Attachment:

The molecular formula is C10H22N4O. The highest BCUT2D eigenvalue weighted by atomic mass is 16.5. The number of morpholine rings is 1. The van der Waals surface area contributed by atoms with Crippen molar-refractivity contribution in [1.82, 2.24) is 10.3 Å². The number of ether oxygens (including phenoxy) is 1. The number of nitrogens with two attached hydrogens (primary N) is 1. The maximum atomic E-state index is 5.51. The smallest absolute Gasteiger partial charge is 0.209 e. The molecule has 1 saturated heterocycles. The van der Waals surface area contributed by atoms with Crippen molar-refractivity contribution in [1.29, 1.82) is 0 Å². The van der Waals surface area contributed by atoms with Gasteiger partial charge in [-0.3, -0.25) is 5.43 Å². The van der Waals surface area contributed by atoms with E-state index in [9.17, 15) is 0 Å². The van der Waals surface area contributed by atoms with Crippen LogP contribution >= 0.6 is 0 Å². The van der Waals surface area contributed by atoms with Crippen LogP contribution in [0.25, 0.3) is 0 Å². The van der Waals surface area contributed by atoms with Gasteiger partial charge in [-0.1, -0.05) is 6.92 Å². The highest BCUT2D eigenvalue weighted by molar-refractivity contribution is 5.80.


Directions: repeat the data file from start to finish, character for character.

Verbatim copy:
The molecular formula is C10H22N4O. The highest BCUT2D eigenvalue weighted by atomic mass is 16.5. The number of morpholine rings is 1. The van der Waals surface area contributed by atoms with Crippen molar-refractivity contribution in [1.82, 2.24) is 10.3 Å². The number of ether oxygens (including phenoxy) is 1. The number of nitrogens with two attached hydrogens (primary N) is 1. The maximum atomic E-state index is 5.51. The smallest absolute Gasteiger partial charge is 0.209 e. The molecule has 1 saturated heterocycles. The van der Waals surface area contributed by atoms with Crippen molar-refractivity contribution in [1.29, 1.82) is 0 Å². The van der Waals surface area contributed by atoms with Gasteiger partial charge in [-0.3, -0.25) is 5.43 Å². The van der Waals surface area contributed by atoms with E-state index in [9.17, 15) is 0 Å². The van der Waals surface area contributed by atoms with Crippen LogP contribution >= 0.6 is 0 Å². The van der Waals surface area contributed by atoms with Crippen LogP contribution in [0.25, 0.3) is 0 Å². The van der Waals surface area contributed by atoms with Gasteiger partial charge in [-0.1, -0.05) is 6.92 Å². The highest BCUT2D eigenvalue weighted by molar-refractivity contribution is 5.80.